>To: primenumbers@yahoogroups.com
        >Subject: RE: [PrimeNumbers] Re: Primes in the concatenation with the digits
        >of Pi
        >Date: Tue, 03 Feb 2004 00:44:43 +0000
        >
        >
        > >From: "Andrew Swallow" <umistphd2003@...>
        > >To: primenumbers@yahoogroups.com
        > >Subject: [PrimeNumbers] Re: Primes in the concatenation with the digits
        >of
        > >Pi
        > >Date: Mon, 02 Feb 2004 22:11:57 -0000
        > >
        > >
        > > > 61,1158,2488,2623,2625,3454,4575,5100,8019,8821,...
        > > >
        > > > Notice 2623,2635. What, a kind of twin prime? Are there more of
        > >these?
        > >
        > >More of what? Primes close together? Well, yes, it just seems a little
        > >difficult to prove it at the moment.
        > >
        > > > Dirichlet proved in 1837 that every arithmetic progression kn + a
        > >where
        > > > (k,a)=1, n=1,2,3,..
        > > > contains an infinite number of primes.
        > >
        > >You seem to be misunderstanding what an arithmetic progression is,
        >
        >From the prime page
        >An arithmetic sequence (or arithmetic progression) is a sequence (finite or
        >infinite list) of real numbers for which each term is the previous term
        >plus
        >a constant (called the common difference). For example, starting with 1 and
        >using a common difference of 4 we get the finite arithmetic sequence: 1, 5,
        >9, 13, 17, 21; and also the inifinite sequence
        >1, 5, 9, 13, 17, 21, 25, 29, . . ., 4n+1, . . .
        >Obviously here we have n varying 0,1,2,3,4,...
        >
        >I say starting with 1 and using a comon difference of 1 we get the finite
        >arithmetic sequence
        >1,2,3,4 and the infinite sequence of 1,2,3,4,5,6,...,1n+1
        >
        >I also say starting with 1 and using a comon difference of 0 we get the
        >finite arithmetic sequence
        >1,1,1,1 and the infinite sequence of 1,1,1,1,1,1,...,0n+1
        >
        >
        > >what varies, and what doesn't. Let k and a be any integers. Then the
        > >sequence a,a+k,a+2k,a+3k,a+4k,etc is an arithmetic progression.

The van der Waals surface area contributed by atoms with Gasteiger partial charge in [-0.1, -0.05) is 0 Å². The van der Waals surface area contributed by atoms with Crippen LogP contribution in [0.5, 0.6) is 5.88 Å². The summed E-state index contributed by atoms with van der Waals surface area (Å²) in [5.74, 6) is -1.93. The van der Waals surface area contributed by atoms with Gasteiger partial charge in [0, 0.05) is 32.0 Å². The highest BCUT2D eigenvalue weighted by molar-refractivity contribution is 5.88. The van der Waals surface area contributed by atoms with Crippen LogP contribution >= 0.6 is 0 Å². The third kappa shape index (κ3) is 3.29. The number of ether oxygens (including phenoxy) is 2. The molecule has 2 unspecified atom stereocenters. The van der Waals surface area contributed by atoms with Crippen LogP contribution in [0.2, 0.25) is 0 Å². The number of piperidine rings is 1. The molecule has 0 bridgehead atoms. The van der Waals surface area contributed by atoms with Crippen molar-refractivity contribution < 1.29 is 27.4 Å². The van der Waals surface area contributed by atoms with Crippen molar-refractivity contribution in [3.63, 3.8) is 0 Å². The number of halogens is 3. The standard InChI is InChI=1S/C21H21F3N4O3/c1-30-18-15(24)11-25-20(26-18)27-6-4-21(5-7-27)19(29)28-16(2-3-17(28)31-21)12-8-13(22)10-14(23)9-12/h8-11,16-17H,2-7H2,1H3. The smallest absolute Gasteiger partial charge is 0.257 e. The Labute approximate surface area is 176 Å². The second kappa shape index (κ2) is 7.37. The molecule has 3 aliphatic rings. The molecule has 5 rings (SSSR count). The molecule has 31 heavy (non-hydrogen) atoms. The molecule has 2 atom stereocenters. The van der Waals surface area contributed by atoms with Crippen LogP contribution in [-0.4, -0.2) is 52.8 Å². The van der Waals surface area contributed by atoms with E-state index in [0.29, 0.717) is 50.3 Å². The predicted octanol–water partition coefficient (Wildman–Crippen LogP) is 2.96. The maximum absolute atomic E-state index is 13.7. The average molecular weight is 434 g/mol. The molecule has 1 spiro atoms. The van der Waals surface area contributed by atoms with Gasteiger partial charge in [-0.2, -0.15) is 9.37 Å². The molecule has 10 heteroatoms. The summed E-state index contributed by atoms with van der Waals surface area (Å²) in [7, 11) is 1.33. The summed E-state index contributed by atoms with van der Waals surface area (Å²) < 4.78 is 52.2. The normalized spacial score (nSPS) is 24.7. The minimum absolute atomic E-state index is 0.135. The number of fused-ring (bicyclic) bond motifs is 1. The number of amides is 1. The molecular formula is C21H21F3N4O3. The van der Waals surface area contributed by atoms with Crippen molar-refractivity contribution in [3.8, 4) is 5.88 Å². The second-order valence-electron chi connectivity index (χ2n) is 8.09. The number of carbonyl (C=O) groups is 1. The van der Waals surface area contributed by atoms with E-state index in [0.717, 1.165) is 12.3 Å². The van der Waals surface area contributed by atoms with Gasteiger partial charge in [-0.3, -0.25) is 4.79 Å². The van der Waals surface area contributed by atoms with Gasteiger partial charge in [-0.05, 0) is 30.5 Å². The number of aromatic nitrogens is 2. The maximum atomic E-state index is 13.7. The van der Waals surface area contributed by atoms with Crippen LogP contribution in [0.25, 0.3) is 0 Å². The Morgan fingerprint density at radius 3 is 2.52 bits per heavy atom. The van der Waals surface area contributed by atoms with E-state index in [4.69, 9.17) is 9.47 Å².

> >Dirichlet's little result shows that, provided (k,a)=1, that sequence
        >
        >Little result?
        >
        >This was a fantastic result. Iit used Euler's idea of a proof of an an
        >infinity of primes with
        >zeta(s) = sum(n=1..infinity,1/n^s) and his product formula for zeta(s) =
        >Prod(p,1/(1-(1/p^s)) for
        >p ranging over all primes.
        >
        >For s = 1+e>0 the summation formula for zeta(s) converges. Now zeta(1+e) =
        >Sum(n=1..infinity,1/(n^(1+e))) -> inf as e -> 0. This implies if there were
        >only a finite number
        >of primes the product formula for zeta(1+e) wouild have a finite number of
        >terms in the product
        >formula contradicting zeta(s) = Prod(p,1/(1-(1/p^s)) for p ranging over all
        >primes.
        >
        >I find this to be a huge result way bigger than say Wiles proof of FLT
        >because that proof will never
        >be understood by more than a few people. Besides, it was based on another
        >conjecture on modular
        >forms which under certain conditions implied the truth of FLT and Wiles
        >proved that little result.
        >
        >
        >You misunderstood my question. I was just asking if I could set n=0 after
        >the proof forbid
        >such a thing in the first place.
        >
        > >contains infinitely many primes. Your question seemed just confused
        > >over what varied. Only n varies, you can't fix n and vary k and/or a,
        > >and deduce an infinity of primes in other types of set.
        >
        >I am not meaning to fix n and vary a and k. I want to vary all three a,k,n.
        >
        >Is there only one k and a for which the statement is true?
        >for k =0 and a =1 we have for n=0,1,2,...,0n+1
        >1,1,1,1,1,1,1,1,1,...
        >for k =1 and a =1 we have for n=0,1,2,...,1n+1
        >1,2,3,4,5,6,7,8,9...
        >for k =2 and a =1 we have for n=0,1,2,...,2n+1
        >1,3,5,7,9,11,13,...
        >for k =3 and a =1 we have for n=0,1,2,...,3n+1
        >1,4,7,11,14,17,....
        >for k =4 and a =1 we have for n=0,1,2,...,4n+1
        >1,5,9,13,17,21,...
        >1,6,11,16,21,26,...5n+1
        >1,7,13,19,25,31,...6n+1
        >....
        >....
        >Notice the second term if this compound set is the set of positive integers
        >and the set of positive
        >integers have an infinity of primes in them by Dirichlets theorem.
        >
        >What are you talking about only n varies?
        >
        I make my case even easier.
        Every odd number not divisible by 3 can be expressed in distinctly one of
        two forms:
        6n+1 or 6n+5.
        By Dirichlet's Theorem, the arithmetic progression 6n+1 has an infinite
        number of primes.
        By Dirichlet's Theorem, the arithmetic progression 6n+5 has an infinite
        number of primes.
        Since every prime > 3 is an odd number, the infinite number of primes in
        6n+1 and 6n+5
        constitute the infinite number of primes. We throw in 2 and 3 just for
        completeness sake.

        Cino

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      • Andy Swallow
        ... Well I see your point, the proof of FLT is a little complex for most people. But that point of view could also be said to de-value the achievments of some
        Message 3 of 7 , Feb 3, 2004
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          > I find this to be a huge result way bigger than say Wiles proof of FLT
          > because that proof will never
          > be understood by more than a few people. Besides, it was based on another
          > conjecture on modular